Paralysis Assay: The expression of amyloid-beta in CL4176 (smg-1dvIs2 - bus-5) depends on a temperature upshift from 15 °C to 25 °C. CL4176 was maintained at 15 °C on plates containing vehicle or drug. Then, the worms were egg-synchronized and were allowed to grow for 18 hours at 15 °C (n = 50). After 18 hours, the temperature was upshifted to 25 °C to induce amyloid-beta expression. Paralysis was scored at 1-hour intervals until all worms were paralyzed. A worm was considered paralyzed when it did not respond to a gentle touch from a platinum wire or if the worm was only able to move its head.

Fluorescent Staining: CL2006 (dvIs27 - bus-5) worms were egg-synchronized and plated onto seeded plates containing either drug or vehicle and propagated at 15 °C for 72 hours. L4 stage worms were transferred to NGM plates with extract or vehicle and incubated at 25 °C for 48 hours. The worms are then incubated in Methoxy X04 dye solution (1 mM) for 4 hours. They are allowed to destain for 12 hours on seeded NGM plates with no vehicle or drug, picked onto agar pads with sodium azide to be mounted, and observed under a fluorescent microscope. The mean numbers of amyloid-beta staining per head area were quantified using ImageJ software. {5}

Benzaldehyde Chemotaxis Assay: CL2355 worms that exhibit pan-neuronal expression of amyloid-beta protein has an impaired chemotaxis response. Age-synchronized L4 worms were cultured on plates containing vehicle or drug and pipetted into M9 buffer. The solution of worms was centrifuged and aspirated for a total of four times. Benzaldehyde, a well known chemoattractant, was used to test the worms’ chemosensation abilities. Benzaldehyde and water were placed into the appropriate quadrants of the plate, and the worm solution was pipetted in the center. A chemotaxis index was calculated for the worms. {2}

NaCl Associative Learning Assay {11}: Age-synchronized CL2355 worms in the L4 stage were cultured on NGM plates with extracts or vehicle then pipetted into M9 buffer. The worms were centrifuged, the supernatant was pipetted out, and the worms were placed into an unseeded (no food source) NGM plate containing NaCl and allowed to crawl for four hours. In the naive chemotaxis assay performed prior to this assay, it was found that NaCl by itself was neither an attractant nor a repellant. However, when NaCl is associated with starvation, N2 worms tend to be repelled by it. A chemotaxis assay was performed (as described for benzaldehyde) to test associative learning.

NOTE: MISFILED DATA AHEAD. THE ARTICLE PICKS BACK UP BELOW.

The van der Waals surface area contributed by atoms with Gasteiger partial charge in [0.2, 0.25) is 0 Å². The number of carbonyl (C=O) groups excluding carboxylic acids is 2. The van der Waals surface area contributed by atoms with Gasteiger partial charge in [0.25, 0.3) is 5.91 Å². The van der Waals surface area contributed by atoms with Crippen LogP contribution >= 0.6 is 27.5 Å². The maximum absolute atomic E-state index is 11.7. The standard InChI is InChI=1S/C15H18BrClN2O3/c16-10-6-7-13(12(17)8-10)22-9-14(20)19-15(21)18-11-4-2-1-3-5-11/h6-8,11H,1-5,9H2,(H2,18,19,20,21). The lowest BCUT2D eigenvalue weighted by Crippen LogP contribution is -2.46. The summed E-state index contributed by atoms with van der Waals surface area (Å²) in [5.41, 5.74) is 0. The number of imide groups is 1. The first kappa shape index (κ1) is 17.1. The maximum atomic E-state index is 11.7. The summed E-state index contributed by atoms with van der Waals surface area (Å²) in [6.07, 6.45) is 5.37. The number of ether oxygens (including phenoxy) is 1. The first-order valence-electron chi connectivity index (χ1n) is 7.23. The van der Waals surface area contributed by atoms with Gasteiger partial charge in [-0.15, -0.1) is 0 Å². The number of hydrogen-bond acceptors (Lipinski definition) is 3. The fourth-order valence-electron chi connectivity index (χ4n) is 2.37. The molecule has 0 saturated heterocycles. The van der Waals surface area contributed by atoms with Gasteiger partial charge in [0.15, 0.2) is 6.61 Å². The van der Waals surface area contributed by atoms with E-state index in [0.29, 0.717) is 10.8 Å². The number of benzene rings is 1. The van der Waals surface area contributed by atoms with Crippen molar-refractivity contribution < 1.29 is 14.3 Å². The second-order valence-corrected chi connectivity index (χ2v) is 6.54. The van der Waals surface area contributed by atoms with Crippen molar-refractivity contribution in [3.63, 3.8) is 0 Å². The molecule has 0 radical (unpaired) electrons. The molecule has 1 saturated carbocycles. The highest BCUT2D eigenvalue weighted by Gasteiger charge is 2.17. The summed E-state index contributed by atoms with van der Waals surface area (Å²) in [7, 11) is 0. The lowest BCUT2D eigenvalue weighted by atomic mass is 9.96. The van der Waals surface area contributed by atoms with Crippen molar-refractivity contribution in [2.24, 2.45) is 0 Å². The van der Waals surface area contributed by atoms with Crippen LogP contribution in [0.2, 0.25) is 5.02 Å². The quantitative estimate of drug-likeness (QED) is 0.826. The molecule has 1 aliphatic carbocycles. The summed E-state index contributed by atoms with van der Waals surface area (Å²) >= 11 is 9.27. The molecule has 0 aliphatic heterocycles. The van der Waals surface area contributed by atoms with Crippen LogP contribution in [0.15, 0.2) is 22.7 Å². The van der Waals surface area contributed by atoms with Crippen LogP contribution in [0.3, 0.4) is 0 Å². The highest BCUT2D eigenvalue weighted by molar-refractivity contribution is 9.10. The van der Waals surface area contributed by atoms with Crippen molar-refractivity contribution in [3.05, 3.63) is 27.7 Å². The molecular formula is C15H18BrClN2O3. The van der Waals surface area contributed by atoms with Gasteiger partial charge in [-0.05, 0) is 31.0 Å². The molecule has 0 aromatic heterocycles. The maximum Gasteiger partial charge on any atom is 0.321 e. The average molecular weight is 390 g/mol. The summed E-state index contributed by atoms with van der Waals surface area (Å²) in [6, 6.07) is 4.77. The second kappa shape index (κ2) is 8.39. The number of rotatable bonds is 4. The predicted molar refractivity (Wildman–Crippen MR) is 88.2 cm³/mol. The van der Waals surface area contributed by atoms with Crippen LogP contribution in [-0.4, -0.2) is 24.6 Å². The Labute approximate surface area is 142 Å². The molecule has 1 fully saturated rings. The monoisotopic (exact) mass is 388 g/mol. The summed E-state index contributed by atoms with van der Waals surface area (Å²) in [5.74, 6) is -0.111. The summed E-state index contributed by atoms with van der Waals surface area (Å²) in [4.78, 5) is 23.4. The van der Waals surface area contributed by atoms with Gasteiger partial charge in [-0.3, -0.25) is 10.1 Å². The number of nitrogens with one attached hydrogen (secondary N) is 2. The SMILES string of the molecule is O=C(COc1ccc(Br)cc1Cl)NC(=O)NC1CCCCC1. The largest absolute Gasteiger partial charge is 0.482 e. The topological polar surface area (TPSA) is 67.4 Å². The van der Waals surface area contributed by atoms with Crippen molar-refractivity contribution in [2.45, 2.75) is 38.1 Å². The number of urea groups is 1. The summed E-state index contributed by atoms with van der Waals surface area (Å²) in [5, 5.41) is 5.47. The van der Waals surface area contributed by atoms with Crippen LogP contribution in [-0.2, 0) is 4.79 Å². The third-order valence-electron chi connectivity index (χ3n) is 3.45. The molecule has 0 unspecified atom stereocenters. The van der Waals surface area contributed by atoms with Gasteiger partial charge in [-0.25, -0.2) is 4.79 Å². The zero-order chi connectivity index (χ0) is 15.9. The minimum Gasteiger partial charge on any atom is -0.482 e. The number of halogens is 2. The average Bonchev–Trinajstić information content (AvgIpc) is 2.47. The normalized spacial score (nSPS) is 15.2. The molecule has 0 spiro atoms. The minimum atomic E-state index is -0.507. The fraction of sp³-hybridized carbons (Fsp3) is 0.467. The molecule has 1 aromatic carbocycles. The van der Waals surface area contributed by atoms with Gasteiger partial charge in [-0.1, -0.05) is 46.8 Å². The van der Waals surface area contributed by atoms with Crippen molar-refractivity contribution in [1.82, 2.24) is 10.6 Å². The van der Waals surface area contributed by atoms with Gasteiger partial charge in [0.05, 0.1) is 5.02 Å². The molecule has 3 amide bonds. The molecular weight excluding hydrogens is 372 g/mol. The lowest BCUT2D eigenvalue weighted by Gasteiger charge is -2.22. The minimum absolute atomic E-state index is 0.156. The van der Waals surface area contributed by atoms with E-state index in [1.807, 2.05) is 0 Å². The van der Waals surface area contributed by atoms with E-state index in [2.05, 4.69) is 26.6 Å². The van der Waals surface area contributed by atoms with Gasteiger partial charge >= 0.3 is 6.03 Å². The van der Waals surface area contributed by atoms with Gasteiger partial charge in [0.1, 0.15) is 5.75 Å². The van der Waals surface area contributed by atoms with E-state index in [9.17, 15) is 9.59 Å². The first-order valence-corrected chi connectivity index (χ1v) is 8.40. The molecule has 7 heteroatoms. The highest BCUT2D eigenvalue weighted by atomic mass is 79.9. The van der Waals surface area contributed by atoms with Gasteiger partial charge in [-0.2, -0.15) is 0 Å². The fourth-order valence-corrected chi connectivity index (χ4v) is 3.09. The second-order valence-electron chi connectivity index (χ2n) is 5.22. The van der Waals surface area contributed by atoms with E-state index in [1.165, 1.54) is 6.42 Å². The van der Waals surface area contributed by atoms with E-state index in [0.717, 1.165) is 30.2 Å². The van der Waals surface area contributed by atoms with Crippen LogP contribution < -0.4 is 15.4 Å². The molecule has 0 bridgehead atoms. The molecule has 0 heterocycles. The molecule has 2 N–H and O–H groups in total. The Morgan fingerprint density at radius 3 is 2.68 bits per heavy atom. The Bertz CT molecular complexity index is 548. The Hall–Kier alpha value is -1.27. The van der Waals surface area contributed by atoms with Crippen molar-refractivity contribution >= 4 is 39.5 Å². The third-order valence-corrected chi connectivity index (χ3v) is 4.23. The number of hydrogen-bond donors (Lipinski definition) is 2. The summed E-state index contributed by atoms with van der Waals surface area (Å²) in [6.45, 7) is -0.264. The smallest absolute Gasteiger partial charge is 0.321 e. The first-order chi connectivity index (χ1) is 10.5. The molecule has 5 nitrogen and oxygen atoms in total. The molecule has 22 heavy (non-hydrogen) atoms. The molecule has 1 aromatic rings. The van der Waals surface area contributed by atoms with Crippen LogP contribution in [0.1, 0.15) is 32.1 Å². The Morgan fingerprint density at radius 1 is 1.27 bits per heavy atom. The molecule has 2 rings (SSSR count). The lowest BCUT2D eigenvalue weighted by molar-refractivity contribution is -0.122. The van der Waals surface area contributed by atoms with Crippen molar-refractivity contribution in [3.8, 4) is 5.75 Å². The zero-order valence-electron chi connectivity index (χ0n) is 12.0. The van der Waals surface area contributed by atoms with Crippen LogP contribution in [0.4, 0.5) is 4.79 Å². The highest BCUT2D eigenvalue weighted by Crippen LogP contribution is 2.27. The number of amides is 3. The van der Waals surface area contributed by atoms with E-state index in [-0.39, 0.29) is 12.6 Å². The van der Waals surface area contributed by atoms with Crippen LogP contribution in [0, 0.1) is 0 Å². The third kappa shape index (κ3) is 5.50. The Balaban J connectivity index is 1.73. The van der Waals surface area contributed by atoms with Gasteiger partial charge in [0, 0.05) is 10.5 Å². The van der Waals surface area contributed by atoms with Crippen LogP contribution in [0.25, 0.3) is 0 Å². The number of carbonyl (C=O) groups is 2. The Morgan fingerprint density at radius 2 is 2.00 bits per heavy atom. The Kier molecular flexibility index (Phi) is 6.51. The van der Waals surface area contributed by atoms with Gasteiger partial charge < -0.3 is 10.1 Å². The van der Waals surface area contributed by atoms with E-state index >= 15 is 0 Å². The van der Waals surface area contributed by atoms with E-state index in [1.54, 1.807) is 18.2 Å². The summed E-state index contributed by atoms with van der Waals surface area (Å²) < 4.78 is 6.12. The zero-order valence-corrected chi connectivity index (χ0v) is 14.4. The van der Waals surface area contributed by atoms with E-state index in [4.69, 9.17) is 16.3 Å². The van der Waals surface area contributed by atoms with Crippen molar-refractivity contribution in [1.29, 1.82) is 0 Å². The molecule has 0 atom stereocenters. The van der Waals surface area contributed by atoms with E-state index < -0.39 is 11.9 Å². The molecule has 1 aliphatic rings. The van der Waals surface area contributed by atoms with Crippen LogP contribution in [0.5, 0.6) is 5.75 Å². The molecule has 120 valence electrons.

For all graphs shown, standard error bars were calculated using a 95% confidence interval.

Paralysis Assay: Turmeric- and ashwagandha-treated worms had the most delayed onset of paralysis compared to other treatments, indicating that they were the most successful in this assay.

Benzaldehyde Chemotaxis Assay: All treatments showed a significantly stronger chemoattractant response. Turmeric- and ashwagandha-treated worms had a chemotaxis index that was significantly higher than all other treatments.  

NaCl Associative Learning Assay: Standard error bars as well as p-values with an alpha of 0.05 were used to establish significance in this assay. All treatments led to significant improvement in associative learning. Turmeric and ashwagandha performed superior, although they were not significantly better than all other treatments. Both ashwagandha- and turmeric-treated worms were not significantly different from N2 worms, showing how they were best able to restore the associative learning response.

Fluorescent Microscopy Assay: All treatments significantly decreased the number of plaques in the head muscle of the worms. Turmeric and ashwagandha were the most effective extracts, as they had significantly fewer plaques than worms grown on other extracts. 



Among all the extracts tested, turmeric and ashwagandha performed superior across all assays. This further warrants a possibility for these extracts to be tested in higher organisms for developing viable human treatments.



The research was conducted in a university lab at Cleveland State University. I would like to especially thank Dr. Aaron F. Severson for mentoring me and providing me with the opportunity to work in his lab.



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Sraavya (Aashi) Anne

Sraavya (Aashi) Anne